So, Adobe thinks that this is a great new frontier of connected collaboration, all while giving a hearty “screw you” to its loyal consumers.  They think I’ll be overjoyed at having to pay the equivalent of $300 to stay current on Photoshop, and then CONTINUE to pay for, well, forever…if I want to keep using the product.

This isn’t going to harm big media companies…for them, it makes perfect sense.  They stay ultra current while being able to meter out their software costs over time and drop them when it makes sense to drop them.  But the enthusiast photographer, or small business graphic artist?  This is just highway robbery.  I have NO NEED for the Creative Cloud features…I just want continued improvements in Photoshop and Lightroom.

Luckily, Lightroom (for the time being), will be exempt from this online requirement, and will still be offered as a standalone product that can be purchased.  I’ll probably continue to upgrade Lightroom as long as the features warrant it and the price remains reasonable.  But unless Adobe backtracks from this decision, Adobe Photoshop CS6 will be my last version of Photoshop.

About the author

Jordan Steele

Founder and Editor-in-Chief of Admiring Light; Photographer; Electrical Engineer and Dad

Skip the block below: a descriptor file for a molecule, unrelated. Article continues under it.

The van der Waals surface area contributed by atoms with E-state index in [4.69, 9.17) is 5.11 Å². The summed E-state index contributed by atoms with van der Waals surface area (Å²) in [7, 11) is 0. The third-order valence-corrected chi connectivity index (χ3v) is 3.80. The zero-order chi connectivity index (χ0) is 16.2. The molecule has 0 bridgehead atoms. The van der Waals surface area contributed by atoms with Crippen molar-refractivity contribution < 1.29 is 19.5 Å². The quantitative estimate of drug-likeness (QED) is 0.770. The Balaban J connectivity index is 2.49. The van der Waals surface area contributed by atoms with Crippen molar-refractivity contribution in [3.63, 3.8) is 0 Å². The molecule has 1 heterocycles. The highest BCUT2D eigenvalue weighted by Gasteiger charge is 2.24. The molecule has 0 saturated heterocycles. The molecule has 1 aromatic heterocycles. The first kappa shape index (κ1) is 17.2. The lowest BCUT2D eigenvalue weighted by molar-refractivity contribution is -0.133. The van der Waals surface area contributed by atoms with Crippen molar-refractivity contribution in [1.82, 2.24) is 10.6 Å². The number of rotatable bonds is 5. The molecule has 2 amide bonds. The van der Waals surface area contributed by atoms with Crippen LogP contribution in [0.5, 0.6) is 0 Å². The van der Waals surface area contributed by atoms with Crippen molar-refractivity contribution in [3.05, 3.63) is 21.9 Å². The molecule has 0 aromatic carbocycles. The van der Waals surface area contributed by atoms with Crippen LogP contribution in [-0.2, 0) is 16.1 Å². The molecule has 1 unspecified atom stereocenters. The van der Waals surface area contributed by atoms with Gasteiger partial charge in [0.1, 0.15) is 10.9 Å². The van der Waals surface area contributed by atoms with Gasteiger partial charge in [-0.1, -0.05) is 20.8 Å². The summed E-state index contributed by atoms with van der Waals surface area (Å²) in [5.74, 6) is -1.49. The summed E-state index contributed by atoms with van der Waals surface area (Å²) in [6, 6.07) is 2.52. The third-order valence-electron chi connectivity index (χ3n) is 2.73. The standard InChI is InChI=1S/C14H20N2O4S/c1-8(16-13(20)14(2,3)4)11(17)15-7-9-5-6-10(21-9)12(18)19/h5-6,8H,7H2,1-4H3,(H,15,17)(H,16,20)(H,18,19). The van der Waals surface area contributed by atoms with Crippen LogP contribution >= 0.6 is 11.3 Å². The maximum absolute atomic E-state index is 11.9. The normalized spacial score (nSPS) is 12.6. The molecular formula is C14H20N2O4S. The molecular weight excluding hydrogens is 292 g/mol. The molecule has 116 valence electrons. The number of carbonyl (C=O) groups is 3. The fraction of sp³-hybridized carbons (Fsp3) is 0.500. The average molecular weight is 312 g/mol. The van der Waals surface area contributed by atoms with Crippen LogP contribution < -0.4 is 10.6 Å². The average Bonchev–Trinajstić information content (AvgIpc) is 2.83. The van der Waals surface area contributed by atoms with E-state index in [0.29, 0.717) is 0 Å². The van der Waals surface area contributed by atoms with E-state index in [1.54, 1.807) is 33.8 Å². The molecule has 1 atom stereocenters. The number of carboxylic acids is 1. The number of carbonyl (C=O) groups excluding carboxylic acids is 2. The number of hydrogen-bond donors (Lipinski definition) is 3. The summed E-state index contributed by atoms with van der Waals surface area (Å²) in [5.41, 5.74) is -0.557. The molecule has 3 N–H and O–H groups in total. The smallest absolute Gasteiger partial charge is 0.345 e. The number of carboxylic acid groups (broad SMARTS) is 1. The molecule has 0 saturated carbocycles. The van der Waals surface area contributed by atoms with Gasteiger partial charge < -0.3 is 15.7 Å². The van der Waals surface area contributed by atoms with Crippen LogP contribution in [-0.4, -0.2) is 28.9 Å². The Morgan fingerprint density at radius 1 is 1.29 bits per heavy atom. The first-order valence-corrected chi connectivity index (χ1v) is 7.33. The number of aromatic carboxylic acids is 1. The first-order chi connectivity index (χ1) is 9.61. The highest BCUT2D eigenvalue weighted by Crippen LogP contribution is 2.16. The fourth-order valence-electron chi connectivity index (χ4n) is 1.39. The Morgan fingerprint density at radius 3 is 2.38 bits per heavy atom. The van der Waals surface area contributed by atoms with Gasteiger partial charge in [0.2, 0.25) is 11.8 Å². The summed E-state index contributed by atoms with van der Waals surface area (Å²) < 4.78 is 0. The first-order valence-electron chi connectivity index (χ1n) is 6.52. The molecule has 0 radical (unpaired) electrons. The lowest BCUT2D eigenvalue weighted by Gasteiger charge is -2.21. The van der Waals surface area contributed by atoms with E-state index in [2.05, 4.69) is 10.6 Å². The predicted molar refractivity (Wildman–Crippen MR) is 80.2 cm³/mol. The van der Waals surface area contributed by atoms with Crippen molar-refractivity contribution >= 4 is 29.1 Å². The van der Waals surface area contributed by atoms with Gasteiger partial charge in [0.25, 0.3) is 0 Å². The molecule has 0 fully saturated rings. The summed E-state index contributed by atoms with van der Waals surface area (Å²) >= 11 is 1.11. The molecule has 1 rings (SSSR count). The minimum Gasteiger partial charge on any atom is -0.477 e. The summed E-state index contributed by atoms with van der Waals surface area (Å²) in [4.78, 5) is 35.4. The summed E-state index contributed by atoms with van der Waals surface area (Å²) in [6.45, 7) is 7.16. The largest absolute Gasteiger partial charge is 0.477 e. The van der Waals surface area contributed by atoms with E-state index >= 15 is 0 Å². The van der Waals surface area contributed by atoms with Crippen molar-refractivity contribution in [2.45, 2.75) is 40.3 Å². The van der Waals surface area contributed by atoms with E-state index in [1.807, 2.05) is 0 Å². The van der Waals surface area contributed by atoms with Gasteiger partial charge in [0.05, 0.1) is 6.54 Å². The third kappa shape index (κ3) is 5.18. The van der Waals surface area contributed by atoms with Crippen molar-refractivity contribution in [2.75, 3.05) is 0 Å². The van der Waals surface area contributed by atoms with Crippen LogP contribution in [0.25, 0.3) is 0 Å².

18 comments

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  1. Ed Brooks

    fascinating developments in centralization by huge multinationals. I’ve been a PS user since version 3 came out in 1993. Cloud be dammed, the real issue with me is this. I live in a community. My neighbours live in the same community. I shop with them and they will me. Money circulates. I am still using PS5 [and LR4] because I have been able to purchase upgrades at the local computer store. I have not purchased CS6- because I have not been able to buy an upgrade locally. Sure I can buy it online and zziiiiiiiiip – the money leaves my community and nobody benefits. This is a big sucking sound and I won’t buy in. Little guys like me have supported Adobe but I have not and will not send all my purchases to a foreign land where nobody in community gets a taste. My well being is contingent on my neighbours. Make it available here and I’ll buy. There are other alternatives.

  2. Joetsu

    So what are some of the alternatives?

  3. Libby

    Jordan our right the large entities will buy in and the program even benefits them. While I haven’t read the new plan’s fine print, I think the real screwing here will be for small shops who use more than one application, but not the whole suite, like Photoshop and Illustrator. Personally I know no one who owns the entire suite and is highly proficient at all applications. So what a hose job.